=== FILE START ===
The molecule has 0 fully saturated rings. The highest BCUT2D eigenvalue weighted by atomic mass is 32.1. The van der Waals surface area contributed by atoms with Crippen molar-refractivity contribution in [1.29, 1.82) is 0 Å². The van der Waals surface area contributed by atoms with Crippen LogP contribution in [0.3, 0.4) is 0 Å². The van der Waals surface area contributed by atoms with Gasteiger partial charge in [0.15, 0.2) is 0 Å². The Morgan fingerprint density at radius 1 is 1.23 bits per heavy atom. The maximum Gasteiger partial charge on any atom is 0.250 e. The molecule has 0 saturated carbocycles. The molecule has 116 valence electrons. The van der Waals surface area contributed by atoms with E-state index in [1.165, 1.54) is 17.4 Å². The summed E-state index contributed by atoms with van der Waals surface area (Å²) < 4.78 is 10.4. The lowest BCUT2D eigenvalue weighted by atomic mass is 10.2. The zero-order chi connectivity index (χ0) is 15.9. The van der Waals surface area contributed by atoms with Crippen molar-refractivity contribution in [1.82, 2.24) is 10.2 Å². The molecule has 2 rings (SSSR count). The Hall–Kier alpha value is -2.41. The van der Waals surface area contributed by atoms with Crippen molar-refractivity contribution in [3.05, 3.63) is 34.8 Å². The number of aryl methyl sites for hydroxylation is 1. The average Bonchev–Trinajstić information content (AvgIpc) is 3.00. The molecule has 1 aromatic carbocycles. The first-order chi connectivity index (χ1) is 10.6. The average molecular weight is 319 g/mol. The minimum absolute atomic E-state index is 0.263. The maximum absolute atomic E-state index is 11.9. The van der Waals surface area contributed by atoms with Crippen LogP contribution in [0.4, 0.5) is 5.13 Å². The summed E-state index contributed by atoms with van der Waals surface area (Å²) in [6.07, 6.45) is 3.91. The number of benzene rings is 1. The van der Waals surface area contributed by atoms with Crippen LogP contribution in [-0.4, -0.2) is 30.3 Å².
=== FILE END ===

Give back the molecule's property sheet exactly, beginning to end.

The molecule has 0 fully saturated rings. The highest BCUT2D eigenvalue weighted by atomic mass is 32.1. The van der Waals surface area contributed by atoms with Crippen molar-refractivity contribution in [1.29, 1.82) is 0 Å². The van der Waals surface area contributed by atoms with Crippen LogP contribution in [0.3, 0.4) is 0 Å². The van der Waals surface area contributed by atoms with Gasteiger partial charge in [0.15, 0.2) is 0 Å². The Morgan fingerprint density at radius 1 is 1.23 bits per heavy atom. The maximum Gasteiger partial charge on any atom is 0.250 e. The molecule has 0 saturated carbocycles. The molecule has 116 valence electrons. The van der Waals surface area contributed by atoms with E-state index in [1.165, 1.54) is 17.4 Å². The summed E-state index contributed by atoms with van der Waals surface area (Å²) < 4.78 is 10.4. The lowest BCUT2D eigenvalue weighted by atomic mass is 10.2. The zero-order chi connectivity index (χ0) is 15.9. The van der Waals surface area contributed by atoms with Crippen molar-refractivity contribution in [1.82, 2.24) is 10.2 Å². The molecule has 2 rings (SSSR count). The Hall–Kier alpha value is -2.41. The van der Waals surface area contributed by atoms with Crippen molar-refractivity contribution in [3.05, 3.63) is 34.8 Å². The number of aryl methyl sites for hydroxylation is 1. The average Bonchev–Trinajstić information content (AvgIpc) is 3.00. The molecule has 1 aromatic carbocycles. The first-order chi connectivity index (χ1) is 10.6. The average molecular weight is 319 g/mol. The minimum absolute atomic E-state index is 0.263. The maximum absolute atomic E-state index is 11.9. The van der Waals surface area contributed by atoms with Crippen LogP contribution in [0.4, 0.5) is 5.13 Å². The summed E-state index contributed by atoms with van der Waals surface area (Å²) in [6.07, 6.45) is 3.91. The number of benzene rings is 1. The van der Waals surface area contributed by atoms with Crippen LogP contribution in [-0.4, -0.2) is 30.3 Å².